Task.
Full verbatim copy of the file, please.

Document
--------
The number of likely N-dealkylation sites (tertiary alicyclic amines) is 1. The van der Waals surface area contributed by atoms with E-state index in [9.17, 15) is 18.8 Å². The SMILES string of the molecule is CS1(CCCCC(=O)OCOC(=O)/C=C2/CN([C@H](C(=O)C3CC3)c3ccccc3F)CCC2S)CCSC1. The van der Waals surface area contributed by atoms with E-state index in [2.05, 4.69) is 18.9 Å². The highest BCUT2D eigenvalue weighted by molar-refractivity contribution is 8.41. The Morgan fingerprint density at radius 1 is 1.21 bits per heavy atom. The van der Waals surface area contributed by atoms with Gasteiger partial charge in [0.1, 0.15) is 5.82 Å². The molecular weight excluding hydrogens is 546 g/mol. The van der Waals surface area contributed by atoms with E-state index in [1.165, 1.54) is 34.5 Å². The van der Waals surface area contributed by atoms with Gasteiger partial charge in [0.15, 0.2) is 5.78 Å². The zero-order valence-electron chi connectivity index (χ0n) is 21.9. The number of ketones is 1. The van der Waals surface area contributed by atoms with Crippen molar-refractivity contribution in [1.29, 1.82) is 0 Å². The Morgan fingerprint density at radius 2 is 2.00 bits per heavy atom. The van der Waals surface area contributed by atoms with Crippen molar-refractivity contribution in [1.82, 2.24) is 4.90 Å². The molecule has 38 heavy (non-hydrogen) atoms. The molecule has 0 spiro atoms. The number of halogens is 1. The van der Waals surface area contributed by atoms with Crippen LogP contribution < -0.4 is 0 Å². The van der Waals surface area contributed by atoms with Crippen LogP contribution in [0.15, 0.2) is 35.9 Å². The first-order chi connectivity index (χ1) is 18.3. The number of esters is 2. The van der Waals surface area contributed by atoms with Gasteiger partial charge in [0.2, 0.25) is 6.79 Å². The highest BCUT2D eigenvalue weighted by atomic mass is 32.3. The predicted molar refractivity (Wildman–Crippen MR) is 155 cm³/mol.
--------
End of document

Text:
The number of likely N-dealkylation sites (tertiary alicyclic amines) is 1. The van der Waals surface area contributed by atoms with E-state index in [9.17, 15) is 18.8 Å². The SMILES string of the molecule is CS1(CCCCC(=O)OCOC(=O)/C=C2/CN([C@H](C(=O)C3CC3)c3ccccc3F)CCC2S)CCSC1. The van der Waals surface area contributed by atoms with E-state index in [2.05, 4.69) is 18.9 Å². The highest BCUT2D eigenvalue weighted by molar-refractivity contribution is 8.41. The Morgan fingerprint density at radius 1 is 1.21 bits per heavy atom. The van der Waals surface area contributed by atoms with Gasteiger partial charge in [0.1, 0.15) is 5.82 Å². The molecular weight excluding hydrogens is 546 g/mol. The van der Waals surface area contributed by atoms with E-state index in [1.165, 1.54) is 34.5 Å². The van der Waals surface area contributed by atoms with Gasteiger partial charge in [0.15, 0.2) is 5.78 Å². The zero-order valence-electron chi connectivity index (χ0n) is 21.9. The number of ketones is 1. The van der Waals surface area contributed by atoms with Crippen molar-refractivity contribution in [1.29, 1.82) is 0 Å². The Morgan fingerprint density at radius 2 is 2.00 bits per heavy atom. The van der Waals surface area contributed by atoms with Crippen molar-refractivity contribution in [1.82, 2.24) is 4.90 Å². The molecule has 38 heavy (non-hydrogen) atoms. The molecule has 0 spiro atoms. The number of halogens is 1. The van der Waals surface area contributed by atoms with Crippen LogP contribution < -0.4 is 0 Å². The van der Waals surface area contributed by atoms with Crippen LogP contribution in [0.15, 0.2) is 35.9 Å². The first-order chi connectivity index (χ1) is 18.3. The number of esters is 2. The van der Waals surface area contributed by atoms with Gasteiger partial charge in [0.2, 0.25) is 6.79 Å². The highest BCUT2D eigenvalue weighted by atomic mass is 32.3. The predicted molar refractivity (Wildman–Crippen MR) is 155 cm³/mol.